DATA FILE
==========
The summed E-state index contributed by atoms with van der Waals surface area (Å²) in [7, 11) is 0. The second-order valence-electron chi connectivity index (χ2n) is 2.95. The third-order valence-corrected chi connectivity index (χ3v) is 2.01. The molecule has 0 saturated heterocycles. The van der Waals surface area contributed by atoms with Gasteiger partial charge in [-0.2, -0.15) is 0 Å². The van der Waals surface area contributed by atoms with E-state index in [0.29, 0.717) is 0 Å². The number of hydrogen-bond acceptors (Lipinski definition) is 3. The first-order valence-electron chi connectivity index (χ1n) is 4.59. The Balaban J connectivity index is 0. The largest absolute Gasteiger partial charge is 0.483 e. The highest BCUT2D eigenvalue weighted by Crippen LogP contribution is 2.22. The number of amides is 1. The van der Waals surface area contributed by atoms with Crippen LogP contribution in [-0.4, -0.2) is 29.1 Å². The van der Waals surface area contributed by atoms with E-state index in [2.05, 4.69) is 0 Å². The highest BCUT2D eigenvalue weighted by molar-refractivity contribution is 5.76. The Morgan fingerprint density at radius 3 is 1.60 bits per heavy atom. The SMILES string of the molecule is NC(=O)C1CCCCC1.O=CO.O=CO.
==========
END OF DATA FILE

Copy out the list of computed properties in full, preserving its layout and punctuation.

The summed E-state index contributed by atoms with van der Waals surface area (Å²) in [7, 11) is 0. The second-order valence-electron chi connectivity index (χ2n) is 2.95. The third-order valence-corrected chi connectivity index (χ3v) is 2.01. The molecule has 0 saturated heterocycles. The van der Waals surface area contributed by atoms with Gasteiger partial charge in [-0.2, -0.15) is 0 Å². The van der Waals surface area contributed by atoms with E-state index in [0.29, 0.717) is 0 Å². The number of hydrogen-bond acceptors (Lipinski definition) is 3. The first-order valence-electron chi connectivity index (χ1n) is 4.59. The Balaban J connectivity index is 0. The largest absolute Gasteiger partial charge is 0.483 e. The highest BCUT2D eigenvalue weighted by Crippen LogP contribution is 2.22. The number of amides is 1. The van der Waals surface area contributed by atoms with Crippen LogP contribution in [-0.4, -0.2) is 29.1 Å². The van der Waals surface area contributed by atoms with E-state index in [2.05, 4.69) is 0 Å². The highest BCUT2D eigenvalue weighted by molar-refractivity contribution is 5.76. The Morgan fingerprint density at radius 3 is 1.60 bits per heavy atom. The SMILES string of the molecule is NC(=O)C1CCCCC1.O=CO.O=CO.